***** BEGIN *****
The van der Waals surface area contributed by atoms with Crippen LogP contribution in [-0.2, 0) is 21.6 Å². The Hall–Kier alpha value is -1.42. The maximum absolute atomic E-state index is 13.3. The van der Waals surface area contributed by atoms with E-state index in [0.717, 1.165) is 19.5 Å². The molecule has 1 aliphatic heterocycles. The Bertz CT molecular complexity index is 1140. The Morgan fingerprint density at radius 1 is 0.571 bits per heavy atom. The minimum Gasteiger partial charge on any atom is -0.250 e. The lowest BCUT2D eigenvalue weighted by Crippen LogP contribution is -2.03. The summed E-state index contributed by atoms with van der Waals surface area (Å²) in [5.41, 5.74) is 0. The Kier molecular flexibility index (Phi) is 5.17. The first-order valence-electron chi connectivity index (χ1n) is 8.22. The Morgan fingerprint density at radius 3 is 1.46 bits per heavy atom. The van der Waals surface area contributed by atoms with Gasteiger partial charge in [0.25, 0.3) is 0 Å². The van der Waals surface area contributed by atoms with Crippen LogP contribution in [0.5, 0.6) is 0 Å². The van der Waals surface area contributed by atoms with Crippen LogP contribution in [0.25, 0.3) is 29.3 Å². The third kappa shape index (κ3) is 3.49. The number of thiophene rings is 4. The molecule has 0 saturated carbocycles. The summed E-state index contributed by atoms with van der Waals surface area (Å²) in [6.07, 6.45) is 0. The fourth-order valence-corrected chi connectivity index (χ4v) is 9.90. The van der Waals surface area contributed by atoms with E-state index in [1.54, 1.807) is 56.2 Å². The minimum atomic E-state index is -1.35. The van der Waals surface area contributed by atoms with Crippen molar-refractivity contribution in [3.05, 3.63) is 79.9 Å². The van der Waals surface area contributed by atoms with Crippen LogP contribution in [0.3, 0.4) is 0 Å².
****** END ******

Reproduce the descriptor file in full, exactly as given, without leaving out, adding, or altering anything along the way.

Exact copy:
The van der Waals surface area contributed by atoms with Crippen LogP contribution in [-0.2, 0) is 21.6 Å². The Hall–Kier alpha value is -1.42. The maximum absolute atomic E-state index is 13.3. The van der Waals surface area contributed by atoms with E-state index in [0.717, 1.165) is 19.5 Å². The molecule has 1 aliphatic heterocycles. The Bertz CT molecular complexity index is 1140. The Morgan fingerprint density at radius 1 is 0.571 bits per heavy atom. The minimum Gasteiger partial charge on any atom is -0.250 e. The lowest BCUT2D eigenvalue weighted by Crippen LogP contribution is -2.03. The summed E-state index contributed by atoms with van der Waals surface area (Å²) in [5.41, 5.74) is 0. The Kier molecular flexibility index (Phi) is 5.17. The first-order valence-electron chi connectivity index (χ1n) is 8.22. The Morgan fingerprint density at radius 3 is 1.46 bits per heavy atom. The van der Waals surface area contributed by atoms with Gasteiger partial charge in [0.25, 0.3) is 0 Å². The van der Waals surface area contributed by atoms with Crippen LogP contribution in [0.5, 0.6) is 0 Å². The van der Waals surface area contributed by atoms with Crippen LogP contribution in [0.25, 0.3) is 29.3 Å². The third kappa shape index (κ3) is 3.49. The number of thiophene rings is 4. The molecule has 0 saturated carbocycles. The summed E-state index contributed by atoms with van der Waals surface area (Å²) in [6.07, 6.45) is 0. The fourth-order valence-corrected chi connectivity index (χ4v) is 9.90. The van der Waals surface area contributed by atoms with E-state index in [1.54, 1.807) is 56.2 Å². The minimum atomic E-state index is -1.35. The van der Waals surface area contributed by atoms with Crippen molar-refractivity contribution in [3.05, 3.63) is 79.9 Å². The van der Waals surface area contributed by atoms with Crippen LogP contribution in [0.3, 0.4) is 0 Å².